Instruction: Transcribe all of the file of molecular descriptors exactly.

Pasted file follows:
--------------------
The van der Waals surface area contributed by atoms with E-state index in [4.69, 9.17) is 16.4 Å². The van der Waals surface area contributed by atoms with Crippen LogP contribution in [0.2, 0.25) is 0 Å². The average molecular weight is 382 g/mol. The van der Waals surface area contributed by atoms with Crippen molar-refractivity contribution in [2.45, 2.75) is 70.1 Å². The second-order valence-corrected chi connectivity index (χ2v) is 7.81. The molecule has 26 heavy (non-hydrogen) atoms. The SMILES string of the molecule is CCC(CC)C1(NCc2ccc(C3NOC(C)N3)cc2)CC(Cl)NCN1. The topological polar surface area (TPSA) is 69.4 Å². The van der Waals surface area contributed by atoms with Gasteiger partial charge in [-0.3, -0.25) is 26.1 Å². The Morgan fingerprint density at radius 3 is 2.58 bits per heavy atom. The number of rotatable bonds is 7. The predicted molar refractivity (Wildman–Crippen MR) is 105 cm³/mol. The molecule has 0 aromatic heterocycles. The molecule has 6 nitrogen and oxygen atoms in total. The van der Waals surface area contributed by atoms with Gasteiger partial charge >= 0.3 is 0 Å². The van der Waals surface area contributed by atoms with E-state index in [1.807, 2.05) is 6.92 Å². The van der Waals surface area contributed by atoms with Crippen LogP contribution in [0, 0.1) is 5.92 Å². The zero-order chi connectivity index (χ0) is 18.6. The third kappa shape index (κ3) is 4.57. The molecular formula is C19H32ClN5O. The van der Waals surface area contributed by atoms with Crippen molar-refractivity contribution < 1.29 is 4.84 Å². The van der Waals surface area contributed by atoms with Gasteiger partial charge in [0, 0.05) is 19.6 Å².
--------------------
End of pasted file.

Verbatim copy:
The van der Waals surface area contributed by atoms with E-state index in [4.69, 9.17) is 16.4 Å². The van der Waals surface area contributed by atoms with Crippen LogP contribution in [0.2, 0.25) is 0 Å². The average molecular weight is 382 g/mol. The van der Waals surface area contributed by atoms with Crippen molar-refractivity contribution in [2.45, 2.75) is 70.1 Å². The second-order valence-corrected chi connectivity index (χ2v) is 7.81. The molecule has 26 heavy (non-hydrogen) atoms. The SMILES string of the molecule is CCC(CC)C1(NCc2ccc(C3NOC(C)N3)cc2)CC(Cl)NCN1. The topological polar surface area (TPSA) is 69.4 Å². The van der Waals surface area contributed by atoms with Gasteiger partial charge in [-0.3, -0.25) is 26.1 Å². The Morgan fingerprint density at radius 3 is 2.58 bits per heavy atom. The number of rotatable bonds is 7. The predicted molar refractivity (Wildman–Crippen MR) is 105 cm³/mol. The molecule has 0 aromatic heterocycles. The molecule has 6 nitrogen and oxygen atoms in total. The van der Waals surface area contributed by atoms with Gasteiger partial charge >= 0.3 is 0 Å². The van der Waals surface area contributed by atoms with E-state index in [1.807, 2.05) is 6.92 Å². The van der Waals surface area contributed by atoms with Crippen LogP contribution in [0, 0.1) is 5.92 Å². The zero-order chi connectivity index (χ0) is 18.6. The third kappa shape index (κ3) is 4.57. The molecular formula is C19H32ClN5O. The van der Waals surface area contributed by atoms with Crippen molar-refractivity contribution < 1.29 is 4.84 Å². The van der Waals surface area contributed by atoms with Gasteiger partial charge in [0, 0.05) is 19.6 Å².